For the writer (in spite of notorious examples to the contrary) must look to be ill-paid. Tennyson and Montepin make handsome livelihoods; but we cannot all hope to be Tennyson, and we do not all perhaps desire to be Montepin. If you adopt an art to be your trade, weed your mind at the outset of all desire of money. What you may decently expect, if you have some talent and much industry, is such an income as a clerk will earn with a tenth or perhaps a twentieth of your nervous output. Nor have you the right to look for more; in the wages of the life, not in the wages of the trade, lies your reward; the work is here the wages. It will be seen I have little sympathy with the common lamentations of the artist class. Perhaps they do not remember the hire of the field labourer; or do they think no parallel will lie? Perhaps they have never observed what is the retiring allowance of a field officer; or do they suppose their contributions to the arts of pleasing more important than the services of a colonel? Perhaps they forget on how little Millet was content to live; or do they think, because they have less genius, they stand excused from the display of equal virtues? But upon one point there should be no dubiety: if a man be not frugal, he has no business in the arts. If he be not frugal, he steers directly for that last tragic scene of LE VIEUX SALTIMBANQUE; if he be not frugal, he will find it hard to continue to be honest. Some day, when the butcher is knocking at the door, he may be tempted, he may be obliged, to turn out and sell a slovenly piece of work. If the obligation shall have arisen through no wantonness of his own, he is even to be commanded; for words cannot describe how far more necessary it is that a man should support his family, than that he should attain to - or preserve - distinction in the arts. But if the pressure comes, through his own fault, he has stolen, and stolen under trust, and stolen (which is the worst of all) in such a way that no law can reach him.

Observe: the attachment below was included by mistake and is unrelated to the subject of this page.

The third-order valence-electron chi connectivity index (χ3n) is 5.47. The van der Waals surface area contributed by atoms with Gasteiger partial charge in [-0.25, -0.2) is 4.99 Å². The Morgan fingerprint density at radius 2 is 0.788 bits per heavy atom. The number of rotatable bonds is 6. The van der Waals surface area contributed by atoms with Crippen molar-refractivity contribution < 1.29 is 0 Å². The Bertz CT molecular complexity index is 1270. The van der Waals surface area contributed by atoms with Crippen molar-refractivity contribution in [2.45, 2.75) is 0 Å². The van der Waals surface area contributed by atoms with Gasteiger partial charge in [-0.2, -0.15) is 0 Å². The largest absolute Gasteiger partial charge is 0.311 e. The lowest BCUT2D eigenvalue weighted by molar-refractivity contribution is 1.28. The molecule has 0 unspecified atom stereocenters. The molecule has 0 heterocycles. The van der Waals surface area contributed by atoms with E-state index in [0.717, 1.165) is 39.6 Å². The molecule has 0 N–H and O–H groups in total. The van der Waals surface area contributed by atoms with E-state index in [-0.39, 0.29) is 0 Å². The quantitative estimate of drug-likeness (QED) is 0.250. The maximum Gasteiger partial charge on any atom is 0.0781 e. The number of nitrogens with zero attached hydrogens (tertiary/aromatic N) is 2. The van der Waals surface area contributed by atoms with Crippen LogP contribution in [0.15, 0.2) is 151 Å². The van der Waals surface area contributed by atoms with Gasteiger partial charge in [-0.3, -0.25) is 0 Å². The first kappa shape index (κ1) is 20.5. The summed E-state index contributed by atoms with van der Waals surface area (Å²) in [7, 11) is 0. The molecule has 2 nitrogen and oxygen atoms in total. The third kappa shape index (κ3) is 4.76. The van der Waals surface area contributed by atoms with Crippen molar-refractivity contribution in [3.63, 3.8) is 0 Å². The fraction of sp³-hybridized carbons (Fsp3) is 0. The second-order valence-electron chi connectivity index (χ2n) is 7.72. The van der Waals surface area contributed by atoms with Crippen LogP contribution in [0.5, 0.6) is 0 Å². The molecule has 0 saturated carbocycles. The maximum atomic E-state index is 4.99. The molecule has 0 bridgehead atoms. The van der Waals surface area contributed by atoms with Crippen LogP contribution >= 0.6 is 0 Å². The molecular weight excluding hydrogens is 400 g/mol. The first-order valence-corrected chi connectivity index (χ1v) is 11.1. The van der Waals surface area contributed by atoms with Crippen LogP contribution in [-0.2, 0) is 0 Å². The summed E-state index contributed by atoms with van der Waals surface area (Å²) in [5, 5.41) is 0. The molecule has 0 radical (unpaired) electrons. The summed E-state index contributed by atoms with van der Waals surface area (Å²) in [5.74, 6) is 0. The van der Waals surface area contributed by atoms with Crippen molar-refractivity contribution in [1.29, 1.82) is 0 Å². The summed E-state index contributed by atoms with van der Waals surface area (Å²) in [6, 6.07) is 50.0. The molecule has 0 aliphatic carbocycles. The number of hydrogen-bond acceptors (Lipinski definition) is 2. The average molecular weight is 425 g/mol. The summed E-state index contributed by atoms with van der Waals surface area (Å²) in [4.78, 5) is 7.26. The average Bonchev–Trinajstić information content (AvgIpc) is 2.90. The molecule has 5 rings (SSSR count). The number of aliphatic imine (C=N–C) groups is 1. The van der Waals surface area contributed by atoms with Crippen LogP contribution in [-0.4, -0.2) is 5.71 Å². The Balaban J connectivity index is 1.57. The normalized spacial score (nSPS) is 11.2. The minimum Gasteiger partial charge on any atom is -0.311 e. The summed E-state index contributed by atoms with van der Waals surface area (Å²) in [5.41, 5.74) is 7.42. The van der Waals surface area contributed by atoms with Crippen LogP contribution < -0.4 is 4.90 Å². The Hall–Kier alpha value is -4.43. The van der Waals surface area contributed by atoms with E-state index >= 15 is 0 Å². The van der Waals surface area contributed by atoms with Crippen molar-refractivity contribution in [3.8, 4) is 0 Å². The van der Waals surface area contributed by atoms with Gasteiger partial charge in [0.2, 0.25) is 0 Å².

And now you may perhaps ask me, if the debutant artist is to have no thought of money, and if (as is implied) he is to expect no honours from the State, he may not at least look forward to the delights of popularity? Praise, you will tell me, is a savoury dish. And in so far as you may mean the countenance of other artists you would put your finger on one of the most essential and enduring pleasures of the career of art. But in so far as you should have an eye to the commendations of the public or the notice of the newspapers, be sure you would but be cherishing a dream. It is true that in certain esoteric journals the author (for instance) is duly criticised, and that he is often praised a great deal more than he deserves, sometimes for qualities which he prided himself on eschewing, and sometimes by ladies and gentlemen who have denied themselves the privilege of reading his work. But if a man be sensitive to this wild praise, we must suppose him equally alive to that which often accompanies and always follows it - wild ridicule. A man may have done well for years, and then he may fail; he will hear of his failure. Or he may have done well for years, and still do well, but the critics may have tired of praising him, or there may have sprung up some new idol of the instant, some "dust a little gilt," to whom they now prefer to offer sacrifice. Here is the obverse and the reverse of that empty and ugly thing called popularity. Will any man suppose it worth the gaining?

Across the Plains Page 85

Robert Louis Stevenson Stories

Free Books in the public domain from the Classic Literature Library ©

Robert Louis Stevenson
Classic Literature Library

All Pages of This Book